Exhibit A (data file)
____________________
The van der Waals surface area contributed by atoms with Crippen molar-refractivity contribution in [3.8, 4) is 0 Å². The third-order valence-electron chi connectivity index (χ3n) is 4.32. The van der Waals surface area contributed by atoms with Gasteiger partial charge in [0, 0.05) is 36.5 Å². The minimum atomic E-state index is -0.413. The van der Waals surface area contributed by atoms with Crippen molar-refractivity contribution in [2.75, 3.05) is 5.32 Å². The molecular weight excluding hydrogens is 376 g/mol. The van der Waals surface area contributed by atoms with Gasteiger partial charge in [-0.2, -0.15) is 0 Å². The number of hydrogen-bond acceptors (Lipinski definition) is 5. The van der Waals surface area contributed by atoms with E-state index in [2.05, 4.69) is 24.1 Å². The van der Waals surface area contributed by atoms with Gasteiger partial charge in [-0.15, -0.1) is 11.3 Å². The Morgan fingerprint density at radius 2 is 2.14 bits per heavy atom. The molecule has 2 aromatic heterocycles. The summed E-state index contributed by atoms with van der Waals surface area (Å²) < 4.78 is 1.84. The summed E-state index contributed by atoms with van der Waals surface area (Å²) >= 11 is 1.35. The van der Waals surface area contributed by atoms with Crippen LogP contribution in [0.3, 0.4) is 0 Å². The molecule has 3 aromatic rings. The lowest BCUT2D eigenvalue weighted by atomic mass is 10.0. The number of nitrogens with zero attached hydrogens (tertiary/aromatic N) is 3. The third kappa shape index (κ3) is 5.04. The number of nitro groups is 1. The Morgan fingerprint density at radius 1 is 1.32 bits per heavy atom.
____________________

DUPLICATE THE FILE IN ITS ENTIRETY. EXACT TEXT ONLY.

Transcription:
The van der Waals surface area contributed by atoms with Crippen molar-refractivity contribution in [3.8, 4) is 0 Å². The third-order valence-electron chi connectivity index (χ3n) is 4.32. The van der Waals surface area contributed by atoms with Gasteiger partial charge in [0, 0.05) is 36.5 Å². The minimum atomic E-state index is -0.413. The van der Waals surface area contributed by atoms with Crippen molar-refractivity contribution in [2.75, 3.05) is 5.32 Å². The molecular weight excluding hydrogens is 376 g/mol. The van der Waals surface area contributed by atoms with Gasteiger partial charge in [-0.2, -0.15) is 0 Å². The number of hydrogen-bond acceptors (Lipinski definition) is 5. The van der Waals surface area contributed by atoms with E-state index in [2.05, 4.69) is 24.1 Å². The van der Waals surface area contributed by atoms with Gasteiger partial charge in [-0.15, -0.1) is 11.3 Å². The Morgan fingerprint density at radius 2 is 2.14 bits per heavy atom. The molecule has 2 aromatic heterocycles. The summed E-state index contributed by atoms with van der Waals surface area (Å²) < 4.78 is 1.84. The summed E-state index contributed by atoms with van der Waals surface area (Å²) >= 11 is 1.35. The van der Waals surface area contributed by atoms with Crippen LogP contribution in [0.3, 0.4) is 0 Å². The molecule has 3 aromatic rings. The lowest BCUT2D eigenvalue weighted by atomic mass is 10.0. The number of nitrogens with zero attached hydrogens (tertiary/aromatic N) is 3. The third kappa shape index (κ3) is 5.04. The number of nitro groups is 1. The Morgan fingerprint density at radius 1 is 1.32 bits per heavy atom.